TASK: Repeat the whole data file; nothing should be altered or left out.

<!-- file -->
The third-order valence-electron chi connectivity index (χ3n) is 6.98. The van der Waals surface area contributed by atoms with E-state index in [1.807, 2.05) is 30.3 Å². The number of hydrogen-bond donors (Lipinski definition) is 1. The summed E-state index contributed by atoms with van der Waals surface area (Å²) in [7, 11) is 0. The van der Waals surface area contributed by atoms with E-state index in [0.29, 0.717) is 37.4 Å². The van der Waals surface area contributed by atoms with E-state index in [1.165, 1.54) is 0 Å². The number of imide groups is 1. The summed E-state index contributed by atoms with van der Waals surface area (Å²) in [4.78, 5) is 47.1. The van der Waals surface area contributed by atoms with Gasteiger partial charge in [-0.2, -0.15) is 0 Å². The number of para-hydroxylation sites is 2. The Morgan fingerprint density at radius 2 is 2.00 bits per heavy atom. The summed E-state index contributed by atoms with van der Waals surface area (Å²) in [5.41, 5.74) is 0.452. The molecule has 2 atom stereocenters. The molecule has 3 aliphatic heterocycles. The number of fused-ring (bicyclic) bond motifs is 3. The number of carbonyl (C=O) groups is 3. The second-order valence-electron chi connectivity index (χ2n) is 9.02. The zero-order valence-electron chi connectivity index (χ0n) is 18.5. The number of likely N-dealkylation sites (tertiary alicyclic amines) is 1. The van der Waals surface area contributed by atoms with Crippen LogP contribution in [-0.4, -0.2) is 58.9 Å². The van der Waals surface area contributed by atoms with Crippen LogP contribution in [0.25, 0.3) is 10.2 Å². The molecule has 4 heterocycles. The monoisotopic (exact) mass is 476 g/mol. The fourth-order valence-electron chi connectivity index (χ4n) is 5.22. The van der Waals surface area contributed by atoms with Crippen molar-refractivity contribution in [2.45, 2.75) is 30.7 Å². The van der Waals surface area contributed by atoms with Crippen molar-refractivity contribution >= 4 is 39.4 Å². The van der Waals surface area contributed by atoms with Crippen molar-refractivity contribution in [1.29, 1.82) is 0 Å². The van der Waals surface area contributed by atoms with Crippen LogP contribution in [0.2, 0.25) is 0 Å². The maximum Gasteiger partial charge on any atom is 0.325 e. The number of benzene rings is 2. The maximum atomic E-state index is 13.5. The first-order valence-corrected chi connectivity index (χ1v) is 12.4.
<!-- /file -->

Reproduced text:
The third-order valence-electron chi connectivity index (χ3n) is 6.98. The van der Waals surface area contributed by atoms with E-state index in [1.807, 2.05) is 30.3 Å². The number of hydrogen-bond donors (Lipinski definition) is 1. The summed E-state index contributed by atoms with van der Waals surface area (Å²) in [7, 11) is 0. The van der Waals surface area contributed by atoms with E-state index in [0.29, 0.717) is 37.4 Å². The van der Waals surface area contributed by atoms with E-state index in [1.165, 1.54) is 0 Å². The number of imide groups is 1. The summed E-state index contributed by atoms with van der Waals surface area (Å²) in [4.78, 5) is 47.1. The van der Waals surface area contributed by atoms with Gasteiger partial charge in [-0.2, -0.15) is 0 Å². The number of para-hydroxylation sites is 2. The Morgan fingerprint density at radius 2 is 2.00 bits per heavy atom. The summed E-state index contributed by atoms with van der Waals surface area (Å²) in [5.41, 5.74) is 0.452. The molecule has 2 atom stereocenters. The molecule has 3 aliphatic heterocycles. The number of fused-ring (bicyclic) bond motifs is 3. The number of carbonyl (C=O) groups is 3. The second-order valence-electron chi connectivity index (χ2n) is 9.02. The zero-order valence-electron chi connectivity index (χ0n) is 18.5. The number of likely N-dealkylation sites (tertiary alicyclic amines) is 1. The van der Waals surface area contributed by atoms with Crippen LogP contribution in [-0.4, -0.2) is 58.9 Å². The van der Waals surface area contributed by atoms with Crippen LogP contribution in [0.25, 0.3) is 10.2 Å². The molecule has 4 heterocycles. The monoisotopic (exact) mass is 476 g/mol. The fourth-order valence-electron chi connectivity index (χ4n) is 5.22. The van der Waals surface area contributed by atoms with Crippen molar-refractivity contribution in [2.45, 2.75) is 30.7 Å². The van der Waals surface area contributed by atoms with Crippen molar-refractivity contribution >= 4 is 39.4 Å². The van der Waals surface area contributed by atoms with Crippen molar-refractivity contribution in [1.29, 1.82) is 0 Å². The van der Waals surface area contributed by atoms with Crippen LogP contribution in [0.2, 0.25) is 0 Å². The maximum Gasteiger partial charge on any atom is 0.325 e. The number of benzene rings is 2. The maximum atomic E-state index is 13.5. The first-order valence-corrected chi connectivity index (χ1v) is 12.4.